Some remain silent while others took the risk of getting the hinge of being empowered. The Afghanistan’s Independent Human Rights Commission documented 1,650 cases of violence against women in 2006, while the Ministry of Women’s Affairs recorded 2,000 cases of violence in the previous year, not to mention 500 or so unreported cases. The provinces of Kabul and Herat were said have the highest accounted violence. Today, many social movements are organized for the uplifting of the Afghan women’s image and status.
One of which is the RAWA or the Revolutionary Association of the Women of Afghanistan which was established in Kabul, Afghanistan in 1977. It is an independent socio-political group that raises concerns regarding Afghan women, particularly the violence against them. It believes that freedom and democracy cannot be simply given or donated; it is acquired through combined efforts. The RAWA participates in many forums and conferences that discuss women’s rights and freedom all over the world. It, in one way, became the voice of the silent Afghan women, who in fear of being discriminated again, chose to remain speechless.
At the fall of the Taliban, the position of Afghan women in the Islamic society they lived in has substantially improved. With the adoption of the new Afghan constitution, men and women are stated to be treated equal before the law. It may sound good and almost perfect but one must consider that this law, like any other law, may mean differently to different people depending on how they interpret it. In the Quranic teaching of the Taliban, being “equal” before the law may mean that women ought to submit to their husbands, fathers or brothers, for doing so, they abide by the law.
Another milestone is the drafting of the Afghan Women’s Bill of Rights in 2003 through the initiatives of Afghan and Afghan American women, who for years had raised the issues of inequality and discrimination. The Bill demanded a mandatory education for girls, representation in the Congress (or loya jirga), penalizing and punishing people who perform sexual and domestic violence and obedience to the rules of Quran, particularly on women’s right to marry and divorce.
Despite assurance from government officials, it was declined because as the Islamic saying goes, “God has not given women equal rights with men because two women are counted as equal to men. ” Just recently, an Afghan parliamentarian by the name of Fatima Nazari, established the first political party in Afghanistan which is dedicated to women’s rights and issues. On 19 February 2008, the National Need Party was launched in Kabul. It was welcomed by most officials but not everyone was so optimistic about this. Let’s just wait and see. Women all over the world may have had similar experiences.
Such inequality may have been attributed to religion, or tradition. It may have occurred maybe due to misconceptions or misinterpretation of available laws, rules and doctrines. Women were persecuted believing that they practiced witchcraft . They were burnt to death with their dead husbands as imposed by the Hindu principle of “Sati” or “Suttee. ” Marrying women were obliged to pay dowry to their husband-to-be’s family. Women courting men is considered immoral. And women were regarded as temptations to men – as Eve tempted or teased Adam.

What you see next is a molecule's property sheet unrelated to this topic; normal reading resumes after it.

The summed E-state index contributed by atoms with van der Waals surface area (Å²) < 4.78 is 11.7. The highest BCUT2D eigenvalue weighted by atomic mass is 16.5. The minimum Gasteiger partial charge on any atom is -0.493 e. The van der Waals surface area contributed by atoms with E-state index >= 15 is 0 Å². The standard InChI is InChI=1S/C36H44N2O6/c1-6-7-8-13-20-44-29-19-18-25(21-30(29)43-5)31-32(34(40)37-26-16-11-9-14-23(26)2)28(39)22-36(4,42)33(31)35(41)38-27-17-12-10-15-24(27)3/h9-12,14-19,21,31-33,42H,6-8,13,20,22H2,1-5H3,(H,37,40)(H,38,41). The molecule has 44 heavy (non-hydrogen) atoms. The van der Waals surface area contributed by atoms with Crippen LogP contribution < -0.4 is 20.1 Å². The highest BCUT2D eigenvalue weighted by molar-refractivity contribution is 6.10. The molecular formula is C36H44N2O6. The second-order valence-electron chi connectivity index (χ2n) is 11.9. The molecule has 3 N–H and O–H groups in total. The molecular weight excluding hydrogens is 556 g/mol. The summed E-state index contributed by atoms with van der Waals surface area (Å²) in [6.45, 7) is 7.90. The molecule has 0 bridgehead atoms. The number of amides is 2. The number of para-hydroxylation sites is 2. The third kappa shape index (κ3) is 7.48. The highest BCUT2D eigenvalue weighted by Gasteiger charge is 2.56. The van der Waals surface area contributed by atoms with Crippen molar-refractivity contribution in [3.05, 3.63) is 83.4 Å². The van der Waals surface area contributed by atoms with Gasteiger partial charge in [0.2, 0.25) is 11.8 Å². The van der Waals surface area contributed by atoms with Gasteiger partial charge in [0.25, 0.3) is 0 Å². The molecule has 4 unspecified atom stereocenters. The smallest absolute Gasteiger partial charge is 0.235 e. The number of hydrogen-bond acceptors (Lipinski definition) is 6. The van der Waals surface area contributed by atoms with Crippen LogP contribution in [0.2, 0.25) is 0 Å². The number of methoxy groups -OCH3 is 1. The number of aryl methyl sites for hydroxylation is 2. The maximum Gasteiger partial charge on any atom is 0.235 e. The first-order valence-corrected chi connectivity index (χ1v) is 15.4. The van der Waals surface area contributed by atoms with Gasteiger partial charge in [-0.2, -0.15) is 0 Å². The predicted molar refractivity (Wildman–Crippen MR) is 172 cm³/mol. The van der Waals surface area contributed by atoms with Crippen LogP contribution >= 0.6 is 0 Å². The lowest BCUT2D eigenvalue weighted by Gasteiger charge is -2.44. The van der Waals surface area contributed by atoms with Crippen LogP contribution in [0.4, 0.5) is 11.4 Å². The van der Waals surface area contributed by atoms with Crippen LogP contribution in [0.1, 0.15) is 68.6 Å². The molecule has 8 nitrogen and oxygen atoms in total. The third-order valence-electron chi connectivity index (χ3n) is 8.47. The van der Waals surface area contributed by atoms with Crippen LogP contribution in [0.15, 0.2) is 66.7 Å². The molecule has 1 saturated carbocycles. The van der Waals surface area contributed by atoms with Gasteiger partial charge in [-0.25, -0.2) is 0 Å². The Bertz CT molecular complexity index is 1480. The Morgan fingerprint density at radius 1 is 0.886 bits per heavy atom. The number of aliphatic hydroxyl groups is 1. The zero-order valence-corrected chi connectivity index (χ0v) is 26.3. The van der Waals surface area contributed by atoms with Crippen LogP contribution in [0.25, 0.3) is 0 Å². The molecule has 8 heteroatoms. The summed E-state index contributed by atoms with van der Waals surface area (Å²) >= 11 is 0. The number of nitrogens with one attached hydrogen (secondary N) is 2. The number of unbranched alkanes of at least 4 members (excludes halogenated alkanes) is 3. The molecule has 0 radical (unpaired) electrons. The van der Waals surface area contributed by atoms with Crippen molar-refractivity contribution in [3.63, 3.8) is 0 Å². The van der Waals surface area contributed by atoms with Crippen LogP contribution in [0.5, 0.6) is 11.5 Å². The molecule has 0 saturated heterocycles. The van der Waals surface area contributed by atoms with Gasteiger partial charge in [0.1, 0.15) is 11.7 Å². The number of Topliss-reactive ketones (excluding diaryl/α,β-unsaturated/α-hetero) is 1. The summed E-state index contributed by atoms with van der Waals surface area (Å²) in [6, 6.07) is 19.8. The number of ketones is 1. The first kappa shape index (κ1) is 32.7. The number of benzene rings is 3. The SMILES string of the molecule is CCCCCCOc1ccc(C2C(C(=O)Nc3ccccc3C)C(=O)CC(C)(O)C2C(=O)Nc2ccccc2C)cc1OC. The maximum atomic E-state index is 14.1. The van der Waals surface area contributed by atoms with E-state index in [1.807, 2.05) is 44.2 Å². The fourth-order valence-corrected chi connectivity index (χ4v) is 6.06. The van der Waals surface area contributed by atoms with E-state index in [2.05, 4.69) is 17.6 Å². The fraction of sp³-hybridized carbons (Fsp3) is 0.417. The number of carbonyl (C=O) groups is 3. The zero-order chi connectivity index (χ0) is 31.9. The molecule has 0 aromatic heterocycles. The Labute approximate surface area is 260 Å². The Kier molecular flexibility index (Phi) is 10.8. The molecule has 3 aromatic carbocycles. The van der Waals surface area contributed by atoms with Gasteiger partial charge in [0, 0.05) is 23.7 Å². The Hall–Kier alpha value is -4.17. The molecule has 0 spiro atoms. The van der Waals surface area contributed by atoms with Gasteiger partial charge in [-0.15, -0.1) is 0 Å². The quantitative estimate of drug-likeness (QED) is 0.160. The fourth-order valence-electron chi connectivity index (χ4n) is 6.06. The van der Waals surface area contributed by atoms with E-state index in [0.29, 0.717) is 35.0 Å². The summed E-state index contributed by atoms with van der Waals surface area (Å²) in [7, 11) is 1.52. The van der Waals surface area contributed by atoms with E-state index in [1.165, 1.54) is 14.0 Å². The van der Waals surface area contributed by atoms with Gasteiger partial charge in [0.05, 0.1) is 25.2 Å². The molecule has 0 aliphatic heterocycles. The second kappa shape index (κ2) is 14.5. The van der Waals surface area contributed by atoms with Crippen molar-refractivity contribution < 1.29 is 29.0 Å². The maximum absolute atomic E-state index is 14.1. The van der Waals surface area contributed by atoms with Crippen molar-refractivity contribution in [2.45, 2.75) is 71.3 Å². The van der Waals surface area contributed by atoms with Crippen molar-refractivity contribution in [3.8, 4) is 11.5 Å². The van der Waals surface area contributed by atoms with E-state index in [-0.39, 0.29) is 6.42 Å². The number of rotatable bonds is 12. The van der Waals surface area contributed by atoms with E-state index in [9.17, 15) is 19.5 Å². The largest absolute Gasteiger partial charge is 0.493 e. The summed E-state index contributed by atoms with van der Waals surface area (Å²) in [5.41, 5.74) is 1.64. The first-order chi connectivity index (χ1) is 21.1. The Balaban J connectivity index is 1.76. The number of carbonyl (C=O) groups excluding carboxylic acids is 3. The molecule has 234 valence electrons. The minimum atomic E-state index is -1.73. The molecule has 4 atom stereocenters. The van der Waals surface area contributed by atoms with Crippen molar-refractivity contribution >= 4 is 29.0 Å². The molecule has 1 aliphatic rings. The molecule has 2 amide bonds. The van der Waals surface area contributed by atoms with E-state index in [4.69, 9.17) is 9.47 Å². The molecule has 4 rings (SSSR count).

Whatever the story is, women were really part of the miserable part of world history. There are many misgivings on the role that women played in the society. Looking back to the civilizations in the world, women are always those left in the house to tend to household chores and take care of their children. But can’t we see that these women were the very being responsible for bearing lives in their tummy for nine months, struggling to keep the tiny life inside them healthy and alive? That these women were our first tutors who taught us not just how to read and write but how to be a responsible citizen as well?
Going through the melancholic and tragic episodes that Afghan women have had made me realize how lucky I am to have grown in a decent society. Now, I need not face social stigma, or be punished for enjoying my life. I need not ask for alms and beg for food since I can enter a university and have a profession ten years from now. Their infinite screams continue. If then, the sound was terrifying and agonizing, this time, these screams are screams of empowerment, of courage and of bravery. We never heard them in our historic past, and now, it is time to listen to their side of the story – HERstory.
Works Cited
Bureau of Democracy, Human Rights and Labor (17 Novemeber 2001). Report on the Taliban’s War Against Women. Retrieved on 22 April 2008 at http://www.state.gov/g/drl/rls/6185.htm
Mehta, Sumita.  Women for Afghan Women:Shattering Myths and Claiming the Future. New York:Palgrave Macmillan, 2002.
Najibullah, Farangis (20 February 2008). “New Party to Focus on Women’s Rights.” Radio Free Europe/ Radio Liberty. Retrieved on 22 April 2008 at http://www.rferl.org/featuresarticle/2008/02/b39afc45-c260-4a00-81da-04fbb584049f.html
Rostami-Povey, Elaheh. Afghan Women: Identity and Invasion. London: Zed Books, 2007.